In this “Last Session,” both characters get to play the role of the analyst, and both recline on Freud’s famous couch as patients. Both are faced with the discrepancies between what they preach and how they live, and the film does not shy away from the most controversial aspects of their lives.

Sigmund Freud in 1921. (Wikimedia Commons/Max Halberstadt)

At the time, Lewis lived with a much older woman, the mother of a friend deceased in World War I. Questioned by Freud about this relationship, Lewis refuses to provide a definitive answer, but the film seems to imply they were lovers (a topic of disagreement among Lewis’ biographers).

The film is merciless in its portrayal of Freud’s dysfunctional relationship with his last daughter, Anna, who followed in his footsteps to become a major figure in child psychoanalysis. Her relationship with him, as Freud himself admits to Lewis, is at the root of her lesbianism, of which Freud disapproves. He blocks the advancement of her career, keeps her away from relationships with both men and women, and tyrannically demands her constant presence and attention.

It does not take a Dr. Freud to understand she needs a break from him, but Freud selfishly denies her the freedom his treatment is supposed to provide.

But the most important element in the equation arrives when the discussion shifts to the topic of Freud’s impending death. “You believe you can outthink your fear by hiding behind your desk in your den of gods. But the truth is you are terrified,” Lewis attacks.

But Freud reminds Lewis of his terror in front of death in a previous scene, when the two took refuge in a bomb shelter during what turned out to be a false air-raid alarm. You did not seem too eager to meet your creator then, Freud adds.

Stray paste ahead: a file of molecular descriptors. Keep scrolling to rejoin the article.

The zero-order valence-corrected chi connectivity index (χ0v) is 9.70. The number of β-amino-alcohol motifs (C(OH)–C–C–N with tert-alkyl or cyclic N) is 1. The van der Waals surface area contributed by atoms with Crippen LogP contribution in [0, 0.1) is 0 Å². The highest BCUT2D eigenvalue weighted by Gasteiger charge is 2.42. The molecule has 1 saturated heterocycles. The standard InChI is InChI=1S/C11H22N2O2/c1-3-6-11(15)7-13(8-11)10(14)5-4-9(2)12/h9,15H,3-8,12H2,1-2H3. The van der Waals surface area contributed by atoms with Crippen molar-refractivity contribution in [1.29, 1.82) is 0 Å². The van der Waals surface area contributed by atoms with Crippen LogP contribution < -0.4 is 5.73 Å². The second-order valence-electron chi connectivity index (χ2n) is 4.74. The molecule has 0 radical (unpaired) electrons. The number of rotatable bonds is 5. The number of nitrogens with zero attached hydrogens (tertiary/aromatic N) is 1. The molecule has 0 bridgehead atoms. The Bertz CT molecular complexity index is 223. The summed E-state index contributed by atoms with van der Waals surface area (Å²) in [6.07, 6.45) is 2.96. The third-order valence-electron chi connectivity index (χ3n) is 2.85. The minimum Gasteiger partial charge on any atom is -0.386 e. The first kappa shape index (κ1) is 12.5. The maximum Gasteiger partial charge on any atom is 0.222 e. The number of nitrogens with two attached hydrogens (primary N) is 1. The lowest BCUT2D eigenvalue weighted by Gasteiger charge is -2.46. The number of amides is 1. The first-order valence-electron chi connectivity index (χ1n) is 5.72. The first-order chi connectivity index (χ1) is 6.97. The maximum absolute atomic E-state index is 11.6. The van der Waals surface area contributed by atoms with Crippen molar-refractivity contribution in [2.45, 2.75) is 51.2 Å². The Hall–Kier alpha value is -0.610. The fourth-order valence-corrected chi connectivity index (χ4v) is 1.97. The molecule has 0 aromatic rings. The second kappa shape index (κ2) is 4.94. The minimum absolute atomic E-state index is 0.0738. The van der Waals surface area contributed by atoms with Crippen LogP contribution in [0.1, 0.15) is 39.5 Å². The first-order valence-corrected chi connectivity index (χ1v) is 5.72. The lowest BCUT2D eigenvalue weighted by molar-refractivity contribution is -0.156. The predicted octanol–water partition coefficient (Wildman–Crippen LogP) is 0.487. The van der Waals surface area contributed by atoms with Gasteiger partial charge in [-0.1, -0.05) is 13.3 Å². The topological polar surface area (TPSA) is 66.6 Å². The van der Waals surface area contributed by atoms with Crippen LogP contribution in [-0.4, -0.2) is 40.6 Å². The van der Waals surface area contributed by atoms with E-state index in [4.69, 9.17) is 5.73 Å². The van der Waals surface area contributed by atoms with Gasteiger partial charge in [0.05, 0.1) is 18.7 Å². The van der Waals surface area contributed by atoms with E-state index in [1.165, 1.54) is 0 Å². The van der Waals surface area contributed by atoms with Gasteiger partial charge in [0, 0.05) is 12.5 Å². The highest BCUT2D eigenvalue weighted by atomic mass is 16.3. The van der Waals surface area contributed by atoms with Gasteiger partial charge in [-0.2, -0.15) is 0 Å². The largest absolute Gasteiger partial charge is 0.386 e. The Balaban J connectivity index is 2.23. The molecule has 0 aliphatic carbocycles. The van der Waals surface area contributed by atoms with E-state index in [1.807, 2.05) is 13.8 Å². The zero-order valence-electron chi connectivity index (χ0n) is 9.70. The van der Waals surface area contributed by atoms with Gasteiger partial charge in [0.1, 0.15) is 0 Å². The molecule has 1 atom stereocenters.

“Because you know beyond all your fairy tales that he does not exist,” Freud tells him. “You see, you bury your doubts, your memories of the war, but at the core of your being, you are a coward. We are all cowards before death.”

Thankfully, this film will be a disappointment to those who wanted to see Lewis destroy Freud and his arguments (or vice versa). If there’s one takeaway from “Last Session,” it’s that it is imperative for each man to question himself about the existence of God — and that finding the answer is not easy.

As Freud understood, we are all conditioned by our desires, traumas, and complex personal histories, and tempted to fashion a god with the attributes of our earthly fathers. Lewis, for example, grew up with an absentee father, leading him to search for a father in heaven to replace his missing one.

But the same preconditioning, the film suggests, goes in the opposite direction. Freud’s hatred of his father compelled him to deny the existence of God no less than Lewis’ desire for a father figure prompted him to imagine a divine one.

By the end of the film, Freud admits that “it was madness to think that we could solve the greatest mystery of all times.” “There is a greater madness,” Lewis replies, “not to think of it at all.”

“The real trouble” he adds, “is to come awake, to stay awake” to the possibility of his existence. This intelligent film can help with this endeavor.